A new book on holding Elections During Emergencies and Crises is out now, and free to download. It seeks to learn the lessons from holding elections during the pandemic for future emergency situations.

Elections often have to be held in emergency situations. The Covid-19 pandemic was one of the most serious emergency situations that the world has seen. The rapid spread of the virus presented a huge humanitarian threat—but also an unparalleled challenge to electoral stakeholders globally seeking to protect electoral integrity during times of uncertainty.

Throughout the pandemic I have been working on a research project on covid and elections with Alistair Clark (Newcastle University), and Erik Asplund (International IDEA). Resources were published in real time, including blogs, comparative analysis, a website tracker and case studies. The aim was to inform decision making in real time.

The project has now culminated with a 724-page book, which was formally launched in the Swiss Parliament, at the parliamentary conference “Election in Times of Crisis” organized by the Parliamentary Assembly of the Council of Europe (PACE).

Elections During Emergencies and Crises (which is free to download and open access) identifies how the pandemic affected electoral integrity, what measures were put in place to protect elections and what worked in defending them. It brings together a comprehensive set of 26 country case studies to explore how elections were affected on the ground, what measures were put in place and what worked. These case studies are of elections which took place in the eye of the storm when practitioners and policymakers were operating under uncertainty and without the benefit of hindsight.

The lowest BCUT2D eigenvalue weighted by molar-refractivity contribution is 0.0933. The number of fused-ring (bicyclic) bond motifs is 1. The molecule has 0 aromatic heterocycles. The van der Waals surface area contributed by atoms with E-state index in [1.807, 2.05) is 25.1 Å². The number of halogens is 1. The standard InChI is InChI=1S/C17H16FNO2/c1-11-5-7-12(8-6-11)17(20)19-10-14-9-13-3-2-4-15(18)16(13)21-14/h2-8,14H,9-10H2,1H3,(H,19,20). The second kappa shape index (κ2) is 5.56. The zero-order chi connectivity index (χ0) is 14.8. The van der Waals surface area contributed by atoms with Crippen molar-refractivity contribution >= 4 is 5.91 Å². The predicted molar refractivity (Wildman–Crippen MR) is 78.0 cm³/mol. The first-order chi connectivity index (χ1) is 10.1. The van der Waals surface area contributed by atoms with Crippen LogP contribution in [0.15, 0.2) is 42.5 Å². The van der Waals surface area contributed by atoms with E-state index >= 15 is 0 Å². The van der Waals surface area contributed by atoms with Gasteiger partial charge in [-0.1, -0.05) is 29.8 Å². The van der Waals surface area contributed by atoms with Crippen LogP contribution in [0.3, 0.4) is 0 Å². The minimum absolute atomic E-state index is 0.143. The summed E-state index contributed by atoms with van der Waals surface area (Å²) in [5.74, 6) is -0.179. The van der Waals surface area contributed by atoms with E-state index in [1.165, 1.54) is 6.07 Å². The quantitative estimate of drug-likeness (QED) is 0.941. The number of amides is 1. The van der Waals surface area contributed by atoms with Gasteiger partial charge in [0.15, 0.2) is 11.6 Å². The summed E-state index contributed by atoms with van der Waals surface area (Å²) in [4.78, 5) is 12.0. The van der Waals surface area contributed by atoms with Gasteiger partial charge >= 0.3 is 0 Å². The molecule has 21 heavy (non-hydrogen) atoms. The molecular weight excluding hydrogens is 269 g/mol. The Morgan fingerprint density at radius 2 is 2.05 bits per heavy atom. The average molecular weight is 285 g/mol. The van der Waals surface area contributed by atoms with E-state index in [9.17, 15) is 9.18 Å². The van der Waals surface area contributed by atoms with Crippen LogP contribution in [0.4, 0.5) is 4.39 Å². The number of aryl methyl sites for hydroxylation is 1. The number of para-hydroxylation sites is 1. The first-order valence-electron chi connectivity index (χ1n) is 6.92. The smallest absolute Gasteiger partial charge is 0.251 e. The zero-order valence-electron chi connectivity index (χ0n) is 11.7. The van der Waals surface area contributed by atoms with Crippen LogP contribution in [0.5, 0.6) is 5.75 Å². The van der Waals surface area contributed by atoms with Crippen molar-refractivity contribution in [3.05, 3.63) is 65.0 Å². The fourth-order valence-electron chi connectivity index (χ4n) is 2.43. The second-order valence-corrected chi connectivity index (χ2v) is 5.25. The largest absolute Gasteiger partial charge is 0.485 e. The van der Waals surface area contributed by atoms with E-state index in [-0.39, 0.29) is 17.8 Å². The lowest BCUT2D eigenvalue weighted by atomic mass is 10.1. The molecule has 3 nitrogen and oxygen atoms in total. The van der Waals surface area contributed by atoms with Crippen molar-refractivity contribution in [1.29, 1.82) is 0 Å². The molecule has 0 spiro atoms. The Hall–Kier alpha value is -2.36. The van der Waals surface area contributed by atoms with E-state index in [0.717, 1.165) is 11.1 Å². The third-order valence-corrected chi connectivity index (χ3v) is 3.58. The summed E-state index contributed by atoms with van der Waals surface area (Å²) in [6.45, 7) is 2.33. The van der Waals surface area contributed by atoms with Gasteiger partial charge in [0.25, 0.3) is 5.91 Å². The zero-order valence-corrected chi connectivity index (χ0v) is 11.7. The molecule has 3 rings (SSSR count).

To learn lessons in a more systematic way, this volume also provides a thematic analysis of electoral integrity during the pandemic using cross-national studies. This provides the big picture for policymakers, practitioners and academics looking back at the crisis. The volume therefore seeks to contribute towards the future development of policy and practice. However, it does so by using academic research methods and concepts which enable greater confidence in the policy lessons, as well as contributing directly to the scholarship on democracy, democratization and elections. The volume includes 11 areas of recommendation based on the evidence collected in this volume to protect electoral integrity in any future emergency situation.

The final declaration from the conference calls for action among policymakers and practitioners to engage in electoral reform to protect elections from future emergencies. The same day, I recorded a short interview with Monocle Radio, which you can listen to below.

Images below are from the South Korean 2020 elections – amongst the first major national elections to be held during the pandemic.

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